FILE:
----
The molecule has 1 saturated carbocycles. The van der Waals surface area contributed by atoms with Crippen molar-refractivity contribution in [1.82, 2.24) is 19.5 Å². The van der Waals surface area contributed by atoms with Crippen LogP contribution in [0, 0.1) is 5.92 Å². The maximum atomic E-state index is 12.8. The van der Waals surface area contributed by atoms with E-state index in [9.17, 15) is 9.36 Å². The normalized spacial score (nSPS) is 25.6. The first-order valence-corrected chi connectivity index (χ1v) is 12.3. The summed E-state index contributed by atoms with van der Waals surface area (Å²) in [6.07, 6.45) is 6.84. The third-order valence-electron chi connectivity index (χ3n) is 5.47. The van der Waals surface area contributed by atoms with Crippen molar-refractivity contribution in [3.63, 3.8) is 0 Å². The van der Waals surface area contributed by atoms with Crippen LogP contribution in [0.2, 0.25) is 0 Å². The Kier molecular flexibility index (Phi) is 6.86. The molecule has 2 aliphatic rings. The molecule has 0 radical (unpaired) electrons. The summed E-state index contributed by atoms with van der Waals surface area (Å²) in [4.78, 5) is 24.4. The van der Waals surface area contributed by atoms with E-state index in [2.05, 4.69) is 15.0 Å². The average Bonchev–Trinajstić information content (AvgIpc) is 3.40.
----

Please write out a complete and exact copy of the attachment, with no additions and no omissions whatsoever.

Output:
The molecule has 1 saturated carbocycles. The van der Waals surface area contributed by atoms with Crippen molar-refractivity contribution in [1.82, 2.24) is 19.5 Å². The van der Waals surface area contributed by atoms with Crippen LogP contribution in [0, 0.1) is 5.92 Å². The maximum atomic E-state index is 12.8. The van der Waals surface area contributed by atoms with E-state index in [9.17, 15) is 9.36 Å². The normalized spacial score (nSPS) is 25.6. The first-order valence-corrected chi connectivity index (χ1v) is 12.3. The summed E-state index contributed by atoms with van der Waals surface area (Å²) in [6.07, 6.45) is 6.84. The third-order valence-electron chi connectivity index (χ3n) is 5.47. The van der Waals surface area contributed by atoms with Crippen molar-refractivity contribution in [3.63, 3.8) is 0 Å². The van der Waals surface area contributed by atoms with Crippen LogP contribution in [0.2, 0.25) is 0 Å². The Kier molecular flexibility index (Phi) is 6.86. The molecule has 2 aliphatic rings. The molecule has 0 radical (unpaired) electrons. The summed E-state index contributed by atoms with van der Waals surface area (Å²) in [4.78, 5) is 24.4. The van der Waals surface area contributed by atoms with E-state index in [2.05, 4.69) is 15.0 Å². The average Bonchev–Trinajstić information content (AvgIpc) is 3.40.